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The Basics Behind Meat Marbling

By Caitlin Postal - Steak, scotch, and the line where the sky meets the sea.

If you've been with Crowd Cow for a while (and even if you haven't), you've probably seen us refer to "well-marbled" meat. But what is marbling and why does it matter?

What is marbling?

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Well, marbling refers to the white flecks of intramuscular fat in each cut of meat. Marbling adds a lot of flavor and can be one indicator of how good the beef is. It impacts the tenderness, moistness, and overall flavor and has become one of the most well-known elements of steak evaluation.

The USDA grading system rewards marbling above all else, so the eight "grades" that a cut could receive will prize a heavily marbled cut of meat, regardless of the history or flavor. This results in commercial feedlots forcefeeding grain pellets to fatten the cows faster while keeping them confined to small pens so they don't exert energy or work their muscles.

Marbling on meat

In contrast, we value marbling for its contributions to flavor but not at the cost of animal welfare. Our farm partnerships focus on stewardship and care that result in great tasting meat. Marbling is just one way to consider the overall deliciousness of a given steak from a particular farm.

Breed affects marbling

A lot of people claim that cattle doesn't marble well when raised on exclusively grass but that just isn't true. Cattle raised on grain often marble more easily than those who eat only grass, but not every feed is the same and not every breed is the same. Tim and Sarah Haws of Autumn's Harvest raise Murray Grey cattle specifically because they marble well on a pure grass diet, as does Elmer Lapp with Murray Grey and Devon cattle at Burkes Garden Farm. The shift to primarily Black Angus in the late 1970s came about, in part, because Black Angus cattle marble extremely well. Since Black Angus, as a breed, features finely textured marbling, it's a tried-and-true beautifully marbled beef.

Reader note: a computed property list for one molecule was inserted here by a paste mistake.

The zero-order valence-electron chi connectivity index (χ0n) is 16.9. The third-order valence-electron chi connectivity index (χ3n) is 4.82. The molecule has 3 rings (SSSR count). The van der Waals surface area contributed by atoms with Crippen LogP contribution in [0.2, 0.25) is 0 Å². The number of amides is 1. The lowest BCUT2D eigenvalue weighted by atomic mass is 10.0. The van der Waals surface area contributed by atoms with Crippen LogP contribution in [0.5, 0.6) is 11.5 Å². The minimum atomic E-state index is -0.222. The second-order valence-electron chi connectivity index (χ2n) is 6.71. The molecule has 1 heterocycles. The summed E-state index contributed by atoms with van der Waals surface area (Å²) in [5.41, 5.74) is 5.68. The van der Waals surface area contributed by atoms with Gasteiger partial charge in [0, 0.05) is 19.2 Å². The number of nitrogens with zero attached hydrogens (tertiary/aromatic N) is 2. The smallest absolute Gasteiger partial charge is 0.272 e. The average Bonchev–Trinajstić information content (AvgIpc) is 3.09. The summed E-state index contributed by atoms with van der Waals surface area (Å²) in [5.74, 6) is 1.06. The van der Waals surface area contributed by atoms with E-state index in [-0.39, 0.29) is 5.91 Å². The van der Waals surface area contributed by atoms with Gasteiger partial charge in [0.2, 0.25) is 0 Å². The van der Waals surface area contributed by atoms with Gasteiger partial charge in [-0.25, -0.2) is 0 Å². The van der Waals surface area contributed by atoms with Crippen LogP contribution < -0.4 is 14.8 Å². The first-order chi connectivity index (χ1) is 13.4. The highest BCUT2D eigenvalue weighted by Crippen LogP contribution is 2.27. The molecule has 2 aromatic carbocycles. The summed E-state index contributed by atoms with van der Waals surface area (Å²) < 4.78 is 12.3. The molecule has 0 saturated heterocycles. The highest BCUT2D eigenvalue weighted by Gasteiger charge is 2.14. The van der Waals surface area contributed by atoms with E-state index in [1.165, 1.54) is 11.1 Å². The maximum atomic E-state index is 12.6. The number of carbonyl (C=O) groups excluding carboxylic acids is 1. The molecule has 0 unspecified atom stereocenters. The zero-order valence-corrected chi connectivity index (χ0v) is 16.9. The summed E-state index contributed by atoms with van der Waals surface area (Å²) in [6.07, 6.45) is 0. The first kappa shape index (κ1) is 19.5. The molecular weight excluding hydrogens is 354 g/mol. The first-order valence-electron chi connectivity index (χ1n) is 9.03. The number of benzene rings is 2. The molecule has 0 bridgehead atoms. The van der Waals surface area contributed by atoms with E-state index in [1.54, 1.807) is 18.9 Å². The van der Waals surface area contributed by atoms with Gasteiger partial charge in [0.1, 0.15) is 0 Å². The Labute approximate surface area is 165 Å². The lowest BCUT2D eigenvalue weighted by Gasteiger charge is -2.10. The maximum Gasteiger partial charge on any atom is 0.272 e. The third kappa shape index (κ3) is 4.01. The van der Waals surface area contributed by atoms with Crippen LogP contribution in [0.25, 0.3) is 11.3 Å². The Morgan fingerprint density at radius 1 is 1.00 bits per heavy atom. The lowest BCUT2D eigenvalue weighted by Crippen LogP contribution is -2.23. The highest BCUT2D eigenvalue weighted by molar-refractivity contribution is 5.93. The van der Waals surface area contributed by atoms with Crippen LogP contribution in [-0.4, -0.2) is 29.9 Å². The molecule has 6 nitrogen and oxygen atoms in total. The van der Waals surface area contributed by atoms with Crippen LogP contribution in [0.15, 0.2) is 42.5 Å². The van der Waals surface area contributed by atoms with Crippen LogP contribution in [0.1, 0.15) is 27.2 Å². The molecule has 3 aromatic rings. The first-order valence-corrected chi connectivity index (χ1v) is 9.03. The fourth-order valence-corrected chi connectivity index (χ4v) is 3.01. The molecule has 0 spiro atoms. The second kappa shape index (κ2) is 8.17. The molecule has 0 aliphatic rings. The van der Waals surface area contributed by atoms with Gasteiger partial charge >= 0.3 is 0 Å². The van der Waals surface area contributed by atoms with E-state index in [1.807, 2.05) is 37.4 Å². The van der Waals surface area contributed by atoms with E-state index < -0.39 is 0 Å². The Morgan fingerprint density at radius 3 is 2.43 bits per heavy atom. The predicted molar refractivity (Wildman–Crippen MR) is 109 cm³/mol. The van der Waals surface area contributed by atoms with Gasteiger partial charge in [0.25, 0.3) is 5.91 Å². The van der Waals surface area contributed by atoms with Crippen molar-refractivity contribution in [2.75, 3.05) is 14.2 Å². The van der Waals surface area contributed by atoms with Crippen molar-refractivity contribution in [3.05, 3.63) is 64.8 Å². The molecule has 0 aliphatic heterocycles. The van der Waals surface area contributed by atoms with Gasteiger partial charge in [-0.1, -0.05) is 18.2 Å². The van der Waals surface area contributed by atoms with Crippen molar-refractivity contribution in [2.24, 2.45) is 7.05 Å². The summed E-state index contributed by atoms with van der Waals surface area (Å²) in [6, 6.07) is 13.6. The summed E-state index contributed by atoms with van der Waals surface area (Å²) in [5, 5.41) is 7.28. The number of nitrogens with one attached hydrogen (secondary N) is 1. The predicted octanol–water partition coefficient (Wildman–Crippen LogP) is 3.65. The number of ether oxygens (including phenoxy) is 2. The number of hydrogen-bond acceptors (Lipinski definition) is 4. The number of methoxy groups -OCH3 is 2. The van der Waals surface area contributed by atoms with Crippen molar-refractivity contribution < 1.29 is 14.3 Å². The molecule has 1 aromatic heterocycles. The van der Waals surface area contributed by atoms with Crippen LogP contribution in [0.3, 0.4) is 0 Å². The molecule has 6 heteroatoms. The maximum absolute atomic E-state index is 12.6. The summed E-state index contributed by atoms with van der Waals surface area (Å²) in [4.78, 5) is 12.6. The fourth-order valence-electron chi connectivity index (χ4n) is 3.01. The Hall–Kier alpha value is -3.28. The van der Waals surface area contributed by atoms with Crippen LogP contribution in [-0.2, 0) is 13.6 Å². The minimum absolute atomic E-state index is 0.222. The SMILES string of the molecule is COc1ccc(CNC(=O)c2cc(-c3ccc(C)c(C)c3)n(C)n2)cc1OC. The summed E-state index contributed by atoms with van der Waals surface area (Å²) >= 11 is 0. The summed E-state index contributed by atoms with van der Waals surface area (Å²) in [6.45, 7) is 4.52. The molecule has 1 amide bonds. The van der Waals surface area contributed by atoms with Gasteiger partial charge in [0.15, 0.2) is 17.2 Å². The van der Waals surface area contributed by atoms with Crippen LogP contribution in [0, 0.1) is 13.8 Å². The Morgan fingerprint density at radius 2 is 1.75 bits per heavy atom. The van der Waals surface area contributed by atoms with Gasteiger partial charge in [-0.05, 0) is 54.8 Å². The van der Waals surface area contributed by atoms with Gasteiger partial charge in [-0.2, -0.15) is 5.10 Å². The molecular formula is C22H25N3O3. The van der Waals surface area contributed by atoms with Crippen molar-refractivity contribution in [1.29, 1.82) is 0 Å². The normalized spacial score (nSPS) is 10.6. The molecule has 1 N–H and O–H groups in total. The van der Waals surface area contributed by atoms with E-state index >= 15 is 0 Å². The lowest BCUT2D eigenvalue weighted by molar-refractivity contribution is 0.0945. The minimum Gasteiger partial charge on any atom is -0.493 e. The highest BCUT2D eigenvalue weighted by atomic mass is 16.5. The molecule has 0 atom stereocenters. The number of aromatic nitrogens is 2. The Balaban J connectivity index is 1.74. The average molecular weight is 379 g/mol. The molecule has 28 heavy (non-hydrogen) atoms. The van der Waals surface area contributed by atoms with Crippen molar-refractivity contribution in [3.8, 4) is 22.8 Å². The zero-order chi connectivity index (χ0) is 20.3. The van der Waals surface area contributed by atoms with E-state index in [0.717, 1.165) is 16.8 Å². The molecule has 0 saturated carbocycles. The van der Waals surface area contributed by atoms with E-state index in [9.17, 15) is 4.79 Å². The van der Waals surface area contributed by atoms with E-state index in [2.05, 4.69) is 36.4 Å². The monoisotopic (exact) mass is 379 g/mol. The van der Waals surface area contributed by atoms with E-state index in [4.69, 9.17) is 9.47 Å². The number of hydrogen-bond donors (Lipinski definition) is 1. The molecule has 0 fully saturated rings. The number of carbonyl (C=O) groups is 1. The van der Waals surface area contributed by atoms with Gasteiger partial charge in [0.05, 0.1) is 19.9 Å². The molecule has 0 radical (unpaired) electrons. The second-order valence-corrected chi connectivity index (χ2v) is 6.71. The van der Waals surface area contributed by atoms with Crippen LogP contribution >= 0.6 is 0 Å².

Murray Grey cattle grazing at Autumn's Harvest
Murray Grey cattle grazing at Autumn's Harvest in New York

However, different cattle breeds metabolize their food differently so the resulting meat varies. The Japanese breed Kuroge-washu (Wagyu beef!) has a higher quantity of intramuscular fat in a finely grained pattern, whereas the Italian breed Piedmontese produces more muscle for a leaner but still incredibly tender beef. Breed can likewise affect the ratios of Omega-3 to Omega-6 fatty acids, which is why Wagyu beef is often called a healthier option—it's higher in Omega-3s.

But it's not just breed, it's also feed. How cattle are fed makes a difference. Manufactured grass pellets favored by industrial feedlots (your grocery store "grass-finished" beef) are unlikely to have the nutrient density of native grasses like Montana Clump Grass at Omega Beef and natural legumes that grow on rangelands and open pastures. Not to mention, those grass pellets can't offer the occasional snack of apple cider vinegar that the herd enjoys at Redger Farms.

Cattle grazing on native Montana grasses at Omega Beef
Wagyu cattle grazing at Omega Beef in Montana